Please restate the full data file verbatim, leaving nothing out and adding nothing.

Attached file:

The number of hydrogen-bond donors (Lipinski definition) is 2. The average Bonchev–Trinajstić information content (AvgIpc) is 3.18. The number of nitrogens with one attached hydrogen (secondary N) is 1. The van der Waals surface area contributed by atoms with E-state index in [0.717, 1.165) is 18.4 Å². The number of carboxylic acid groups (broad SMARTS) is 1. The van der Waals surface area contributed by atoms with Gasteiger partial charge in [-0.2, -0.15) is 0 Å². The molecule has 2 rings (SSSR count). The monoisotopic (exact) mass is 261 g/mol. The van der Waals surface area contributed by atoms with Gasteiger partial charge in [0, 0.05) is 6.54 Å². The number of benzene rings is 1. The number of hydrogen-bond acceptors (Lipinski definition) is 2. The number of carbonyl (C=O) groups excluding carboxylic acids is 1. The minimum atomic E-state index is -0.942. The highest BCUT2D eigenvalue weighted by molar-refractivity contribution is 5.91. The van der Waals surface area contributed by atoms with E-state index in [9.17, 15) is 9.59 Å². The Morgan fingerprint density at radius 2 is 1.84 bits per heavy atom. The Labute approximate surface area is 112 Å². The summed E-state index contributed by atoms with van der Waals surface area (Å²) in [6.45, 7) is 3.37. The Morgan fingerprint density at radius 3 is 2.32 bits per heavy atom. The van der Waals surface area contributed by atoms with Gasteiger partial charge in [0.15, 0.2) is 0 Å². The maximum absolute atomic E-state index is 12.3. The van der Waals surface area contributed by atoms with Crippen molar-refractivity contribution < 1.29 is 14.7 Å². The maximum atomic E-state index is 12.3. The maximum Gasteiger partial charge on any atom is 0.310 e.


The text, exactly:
The number of hydrogen-bond donors (Lipinski definition) is 2. The average Bonchev–Trinajstić information content (AvgIpc) is 3.18. The number of nitrogens with one attached hydrogen (secondary N) is 1. The van der Waals surface area contributed by atoms with E-state index in [0.717, 1.165) is 18.4 Å². The number of carboxylic acid groups (broad SMARTS) is 1. The van der Waals surface area contributed by atoms with Gasteiger partial charge in [-0.2, -0.15) is 0 Å². The molecule has 2 rings (SSSR count). The monoisotopic (exact) mass is 261 g/mol. The van der Waals surface area contributed by atoms with Gasteiger partial charge in [0, 0.05) is 6.54 Å². The number of benzene rings is 1. The number of hydrogen-bond acceptors (Lipinski definition) is 2. The number of carbonyl (C=O) groups excluding carboxylic acids is 1. The minimum atomic E-state index is -0.942. The highest BCUT2D eigenvalue weighted by molar-refractivity contribution is 5.91. The van der Waals surface area contributed by atoms with E-state index in [9.17, 15) is 9.59 Å². The Morgan fingerprint density at radius 2 is 1.84 bits per heavy atom. The Labute approximate surface area is 112 Å². The summed E-state index contributed by atoms with van der Waals surface area (Å²) in [6.45, 7) is 3.37. The Morgan fingerprint density at radius 3 is 2.32 bits per heavy atom. The van der Waals surface area contributed by atoms with Gasteiger partial charge in [0.15, 0.2) is 0 Å². The maximum absolute atomic E-state index is 12.3. The van der Waals surface area contributed by atoms with Crippen molar-refractivity contribution < 1.29 is 14.7 Å². The maximum atomic E-state index is 12.3. The maximum Gasteiger partial charge on any atom is 0.310 e.